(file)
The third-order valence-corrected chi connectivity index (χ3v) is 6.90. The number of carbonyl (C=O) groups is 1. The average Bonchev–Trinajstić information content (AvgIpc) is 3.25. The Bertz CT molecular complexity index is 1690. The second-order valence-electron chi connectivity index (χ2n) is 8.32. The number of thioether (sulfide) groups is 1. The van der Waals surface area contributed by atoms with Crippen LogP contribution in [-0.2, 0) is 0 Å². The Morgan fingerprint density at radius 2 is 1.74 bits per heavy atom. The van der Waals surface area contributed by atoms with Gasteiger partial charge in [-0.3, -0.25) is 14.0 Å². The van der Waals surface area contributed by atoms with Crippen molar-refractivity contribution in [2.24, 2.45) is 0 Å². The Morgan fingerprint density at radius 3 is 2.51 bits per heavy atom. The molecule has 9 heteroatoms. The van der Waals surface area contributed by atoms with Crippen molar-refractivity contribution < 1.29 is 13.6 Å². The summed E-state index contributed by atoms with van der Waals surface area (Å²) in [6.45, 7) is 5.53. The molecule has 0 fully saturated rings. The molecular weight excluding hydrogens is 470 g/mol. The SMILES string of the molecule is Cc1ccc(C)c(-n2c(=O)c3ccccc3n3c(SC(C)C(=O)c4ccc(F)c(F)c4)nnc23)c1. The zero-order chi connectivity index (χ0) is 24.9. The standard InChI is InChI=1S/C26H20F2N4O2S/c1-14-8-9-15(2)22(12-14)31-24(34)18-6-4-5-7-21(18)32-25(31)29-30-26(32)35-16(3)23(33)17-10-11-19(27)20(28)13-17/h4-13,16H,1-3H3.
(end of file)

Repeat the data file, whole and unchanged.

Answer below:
The third-order valence-corrected chi connectivity index (χ3v) is 6.90. The number of carbonyl (C=O) groups is 1. The average Bonchev–Trinajstić information content (AvgIpc) is 3.25. The Bertz CT molecular complexity index is 1690. The second-order valence-electron chi connectivity index (χ2n) is 8.32. The number of thioether (sulfide) groups is 1. The van der Waals surface area contributed by atoms with Crippen LogP contribution in [-0.2, 0) is 0 Å². The Morgan fingerprint density at radius 2 is 1.74 bits per heavy atom. The van der Waals surface area contributed by atoms with Gasteiger partial charge in [-0.3, -0.25) is 14.0 Å². The van der Waals surface area contributed by atoms with Crippen molar-refractivity contribution in [2.24, 2.45) is 0 Å². The Morgan fingerprint density at radius 3 is 2.51 bits per heavy atom. The molecule has 9 heteroatoms. The van der Waals surface area contributed by atoms with Crippen molar-refractivity contribution < 1.29 is 13.6 Å². The summed E-state index contributed by atoms with van der Waals surface area (Å²) in [6.45, 7) is 5.53. The molecule has 0 fully saturated rings. The molecular weight excluding hydrogens is 470 g/mol. The SMILES string of the molecule is Cc1ccc(C)c(-n2c(=O)c3ccccc3n3c(SC(C)C(=O)c4ccc(F)c(F)c4)nnc23)c1. The zero-order chi connectivity index (χ0) is 24.9. The standard InChI is InChI=1S/C26H20F2N4O2S/c1-14-8-9-15(2)22(12-14)31-24(34)18-6-4-5-7-21(18)32-25(31)29-30-26(32)35-16(3)23(33)17-10-11-19(27)20(28)13-17/h4-13,16H,1-3H3.